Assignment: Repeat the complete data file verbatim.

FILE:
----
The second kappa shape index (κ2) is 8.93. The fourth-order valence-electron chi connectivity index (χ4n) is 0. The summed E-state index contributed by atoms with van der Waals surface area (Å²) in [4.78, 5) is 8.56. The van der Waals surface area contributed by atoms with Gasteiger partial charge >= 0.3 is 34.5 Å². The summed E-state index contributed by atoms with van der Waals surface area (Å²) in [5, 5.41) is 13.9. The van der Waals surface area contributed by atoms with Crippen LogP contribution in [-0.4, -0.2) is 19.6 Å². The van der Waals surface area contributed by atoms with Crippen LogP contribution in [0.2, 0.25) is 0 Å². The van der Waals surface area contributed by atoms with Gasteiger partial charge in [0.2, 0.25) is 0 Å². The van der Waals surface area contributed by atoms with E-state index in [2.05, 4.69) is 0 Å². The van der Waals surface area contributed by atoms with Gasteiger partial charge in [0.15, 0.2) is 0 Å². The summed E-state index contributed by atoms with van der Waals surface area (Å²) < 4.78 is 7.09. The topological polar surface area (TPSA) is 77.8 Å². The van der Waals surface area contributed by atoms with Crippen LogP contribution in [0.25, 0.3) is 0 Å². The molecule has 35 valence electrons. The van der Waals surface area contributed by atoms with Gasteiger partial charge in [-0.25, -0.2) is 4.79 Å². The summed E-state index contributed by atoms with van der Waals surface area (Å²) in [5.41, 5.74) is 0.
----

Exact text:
The second kappa shape index (κ2) is 8.93. The fourth-order valence-electron chi connectivity index (χ4n) is 0. The summed E-state index contributed by atoms with van der Waals surface area (Å²) in [4.78, 5) is 8.56. The van der Waals surface area contributed by atoms with Gasteiger partial charge >= 0.3 is 34.5 Å². The summed E-state index contributed by atoms with van der Waals surface area (Å²) in [5, 5.41) is 13.9. The van der Waals surface area contributed by atoms with Crippen LogP contribution in [-0.4, -0.2) is 19.6 Å². The van der Waals surface area contributed by atoms with Crippen LogP contribution in [0.2, 0.25) is 0 Å². The van der Waals surface area contributed by atoms with Gasteiger partial charge in [0.2, 0.25) is 0 Å². The van der Waals surface area contributed by atoms with E-state index in [2.05, 4.69) is 0 Å². The van der Waals surface area contributed by atoms with Gasteiger partial charge in [0.15, 0.2) is 0 Å². The summed E-state index contributed by atoms with van der Waals surface area (Å²) < 4.78 is 7.09. The topological polar surface area (TPSA) is 77.8 Å². The van der Waals surface area contributed by atoms with Crippen LogP contribution in [0.25, 0.3) is 0 Å². The molecule has 35 valence electrons. The van der Waals surface area contributed by atoms with Gasteiger partial charge in [-0.25, -0.2) is 4.79 Å². The summed E-state index contributed by atoms with van der Waals surface area (Å²) in [5.41, 5.74) is 0.